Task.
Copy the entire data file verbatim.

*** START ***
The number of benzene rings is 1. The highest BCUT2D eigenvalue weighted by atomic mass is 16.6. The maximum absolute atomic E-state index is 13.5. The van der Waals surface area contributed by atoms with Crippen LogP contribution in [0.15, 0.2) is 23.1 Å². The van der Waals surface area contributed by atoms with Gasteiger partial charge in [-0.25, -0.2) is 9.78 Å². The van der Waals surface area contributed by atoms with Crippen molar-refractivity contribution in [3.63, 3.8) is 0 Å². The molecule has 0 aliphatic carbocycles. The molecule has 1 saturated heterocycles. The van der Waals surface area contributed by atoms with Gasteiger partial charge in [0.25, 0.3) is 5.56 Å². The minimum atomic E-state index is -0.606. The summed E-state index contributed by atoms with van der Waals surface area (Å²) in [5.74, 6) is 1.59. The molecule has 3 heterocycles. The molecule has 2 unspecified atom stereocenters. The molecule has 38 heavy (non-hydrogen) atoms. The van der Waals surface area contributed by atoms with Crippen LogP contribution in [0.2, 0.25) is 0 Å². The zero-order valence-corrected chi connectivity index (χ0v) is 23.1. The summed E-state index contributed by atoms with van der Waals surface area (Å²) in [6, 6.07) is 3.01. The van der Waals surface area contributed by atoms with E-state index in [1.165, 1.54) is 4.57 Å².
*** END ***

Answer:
The number of benzene rings is 1. The highest BCUT2D eigenvalue weighted by atomic mass is 16.6. The maximum absolute atomic E-state index is 13.5. The van der Waals surface area contributed by atoms with Crippen LogP contribution in [0.15, 0.2) is 23.1 Å². The van der Waals surface area contributed by atoms with Gasteiger partial charge in [-0.25, -0.2) is 9.78 Å². The van der Waals surface area contributed by atoms with Crippen molar-refractivity contribution in [3.63, 3.8) is 0 Å². The molecule has 0 aliphatic carbocycles. The molecule has 1 saturated heterocycles. The van der Waals surface area contributed by atoms with Gasteiger partial charge in [0.25, 0.3) is 5.56 Å². The minimum atomic E-state index is -0.606. The summed E-state index contributed by atoms with van der Waals surface area (Å²) in [5.74, 6) is 1.59. The molecule has 3 heterocycles. The molecule has 2 unspecified atom stereocenters. The molecule has 38 heavy (non-hydrogen) atoms. The van der Waals surface area contributed by atoms with Crippen LogP contribution in [0.2, 0.25) is 0 Å². The zero-order valence-corrected chi connectivity index (χ0v) is 23.1. The summed E-state index contributed by atoms with van der Waals surface area (Å²) in [6, 6.07) is 3.01. The van der Waals surface area contributed by atoms with E-state index in [1.165, 1.54) is 4.57 Å².